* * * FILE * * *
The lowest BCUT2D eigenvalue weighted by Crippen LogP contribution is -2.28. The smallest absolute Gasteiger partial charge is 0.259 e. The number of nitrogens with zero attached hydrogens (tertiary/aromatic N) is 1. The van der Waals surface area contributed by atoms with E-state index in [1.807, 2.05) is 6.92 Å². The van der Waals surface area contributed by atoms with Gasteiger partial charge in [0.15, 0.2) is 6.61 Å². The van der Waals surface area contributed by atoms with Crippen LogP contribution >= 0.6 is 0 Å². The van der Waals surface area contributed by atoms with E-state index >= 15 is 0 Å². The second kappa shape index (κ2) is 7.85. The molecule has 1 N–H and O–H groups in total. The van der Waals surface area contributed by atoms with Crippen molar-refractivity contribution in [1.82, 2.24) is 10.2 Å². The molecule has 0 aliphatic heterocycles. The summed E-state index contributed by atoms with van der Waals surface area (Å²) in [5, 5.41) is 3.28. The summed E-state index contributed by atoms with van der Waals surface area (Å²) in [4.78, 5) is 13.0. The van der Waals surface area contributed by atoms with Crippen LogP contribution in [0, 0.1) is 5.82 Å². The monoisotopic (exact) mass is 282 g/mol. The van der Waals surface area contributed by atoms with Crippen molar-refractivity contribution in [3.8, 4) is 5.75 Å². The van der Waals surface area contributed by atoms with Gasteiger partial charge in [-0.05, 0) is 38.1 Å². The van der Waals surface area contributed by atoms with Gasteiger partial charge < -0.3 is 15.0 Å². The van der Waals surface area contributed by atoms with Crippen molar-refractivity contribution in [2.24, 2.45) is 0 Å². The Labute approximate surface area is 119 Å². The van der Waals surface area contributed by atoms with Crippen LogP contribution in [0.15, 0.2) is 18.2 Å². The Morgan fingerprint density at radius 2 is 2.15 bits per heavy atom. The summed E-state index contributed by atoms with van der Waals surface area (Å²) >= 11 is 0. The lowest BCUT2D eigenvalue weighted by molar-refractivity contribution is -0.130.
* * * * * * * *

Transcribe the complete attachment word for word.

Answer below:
The lowest BCUT2D eigenvalue weighted by Crippen LogP contribution is -2.28. The smallest absolute Gasteiger partial charge is 0.259 e. The number of nitrogens with zero attached hydrogens (tertiary/aromatic N) is 1. The van der Waals surface area contributed by atoms with E-state index in [1.807, 2.05) is 6.92 Å². The van der Waals surface area contributed by atoms with Gasteiger partial charge in [0.15, 0.2) is 6.61 Å². The van der Waals surface area contributed by atoms with Crippen LogP contribution >= 0.6 is 0 Å². The van der Waals surface area contributed by atoms with E-state index >= 15 is 0 Å². The second kappa shape index (κ2) is 7.85. The molecule has 1 N–H and O–H groups in total. The van der Waals surface area contributed by atoms with Crippen molar-refractivity contribution in [1.82, 2.24) is 10.2 Å². The molecule has 0 aliphatic heterocycles. The summed E-state index contributed by atoms with van der Waals surface area (Å²) in [5, 5.41) is 3.28. The summed E-state index contributed by atoms with van der Waals surface area (Å²) in [4.78, 5) is 13.0. The van der Waals surface area contributed by atoms with Crippen LogP contribution in [0, 0.1) is 5.82 Å². The monoisotopic (exact) mass is 282 g/mol. The van der Waals surface area contributed by atoms with Crippen molar-refractivity contribution in [3.8, 4) is 5.75 Å². The van der Waals surface area contributed by atoms with Gasteiger partial charge in [-0.05, 0) is 38.1 Å². The van der Waals surface area contributed by atoms with Gasteiger partial charge < -0.3 is 15.0 Å². The van der Waals surface area contributed by atoms with Crippen molar-refractivity contribution in [2.24, 2.45) is 0 Å². The Labute approximate surface area is 119 Å². The van der Waals surface area contributed by atoms with Crippen LogP contribution in [0.15, 0.2) is 18.2 Å². The Morgan fingerprint density at radius 2 is 2.15 bits per heavy atom. The summed E-state index contributed by atoms with van der Waals surface area (Å²) >= 11 is 0. The lowest BCUT2D eigenvalue weighted by molar-refractivity contribution is -0.130.